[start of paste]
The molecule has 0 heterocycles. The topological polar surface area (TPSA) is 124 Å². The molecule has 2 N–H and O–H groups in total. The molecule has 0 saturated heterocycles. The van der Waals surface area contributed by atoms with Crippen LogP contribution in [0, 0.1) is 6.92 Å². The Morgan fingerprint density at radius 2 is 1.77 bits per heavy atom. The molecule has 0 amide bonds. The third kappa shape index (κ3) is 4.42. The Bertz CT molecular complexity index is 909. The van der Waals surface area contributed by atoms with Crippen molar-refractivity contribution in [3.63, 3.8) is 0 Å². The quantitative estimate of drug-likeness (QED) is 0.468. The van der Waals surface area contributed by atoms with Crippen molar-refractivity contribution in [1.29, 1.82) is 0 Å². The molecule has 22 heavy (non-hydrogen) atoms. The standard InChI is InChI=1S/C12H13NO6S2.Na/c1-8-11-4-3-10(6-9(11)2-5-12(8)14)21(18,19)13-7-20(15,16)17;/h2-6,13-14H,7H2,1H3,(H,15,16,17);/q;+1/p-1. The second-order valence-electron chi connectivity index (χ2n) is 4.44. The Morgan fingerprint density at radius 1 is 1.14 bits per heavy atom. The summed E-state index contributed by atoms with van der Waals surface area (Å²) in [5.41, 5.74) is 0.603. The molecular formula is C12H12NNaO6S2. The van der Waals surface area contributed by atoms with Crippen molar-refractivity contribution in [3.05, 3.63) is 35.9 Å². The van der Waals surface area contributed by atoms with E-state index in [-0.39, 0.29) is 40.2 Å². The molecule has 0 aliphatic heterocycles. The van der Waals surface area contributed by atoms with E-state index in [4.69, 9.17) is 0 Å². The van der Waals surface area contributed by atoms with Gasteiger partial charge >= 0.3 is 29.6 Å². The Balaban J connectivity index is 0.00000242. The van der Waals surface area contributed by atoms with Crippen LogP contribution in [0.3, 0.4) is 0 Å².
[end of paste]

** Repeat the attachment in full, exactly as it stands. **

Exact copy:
The molecule has 0 heterocycles. The topological polar surface area (TPSA) is 124 Å². The molecule has 2 N–H and O–H groups in total. The molecule has 0 saturated heterocycles. The van der Waals surface area contributed by atoms with Crippen LogP contribution in [0, 0.1) is 6.92 Å². The Morgan fingerprint density at radius 2 is 1.77 bits per heavy atom. The molecule has 0 amide bonds. The third kappa shape index (κ3) is 4.42. The Bertz CT molecular complexity index is 909. The van der Waals surface area contributed by atoms with Crippen molar-refractivity contribution in [3.63, 3.8) is 0 Å². The quantitative estimate of drug-likeness (QED) is 0.468. The van der Waals surface area contributed by atoms with Crippen molar-refractivity contribution in [1.29, 1.82) is 0 Å². The molecule has 22 heavy (non-hydrogen) atoms. The standard InChI is InChI=1S/C12H13NO6S2.Na/c1-8-11-4-3-10(6-9(11)2-5-12(8)14)21(18,19)13-7-20(15,16)17;/h2-6,13-14H,7H2,1H3,(H,15,16,17);/q;+1/p-1. The second-order valence-electron chi connectivity index (χ2n) is 4.44. The Morgan fingerprint density at radius 1 is 1.14 bits per heavy atom. The summed E-state index contributed by atoms with van der Waals surface area (Å²) in [5.41, 5.74) is 0.603. The molecular formula is C12H12NNaO6S2. The van der Waals surface area contributed by atoms with Crippen molar-refractivity contribution in [3.05, 3.63) is 35.9 Å². The van der Waals surface area contributed by atoms with E-state index in [-0.39, 0.29) is 40.2 Å². The molecule has 0 aliphatic heterocycles. The van der Waals surface area contributed by atoms with E-state index in [4.69, 9.17) is 0 Å². The van der Waals surface area contributed by atoms with Gasteiger partial charge >= 0.3 is 29.6 Å². The Balaban J connectivity index is 0.00000242. The van der Waals surface area contributed by atoms with Crippen LogP contribution in [0.3, 0.4) is 0 Å².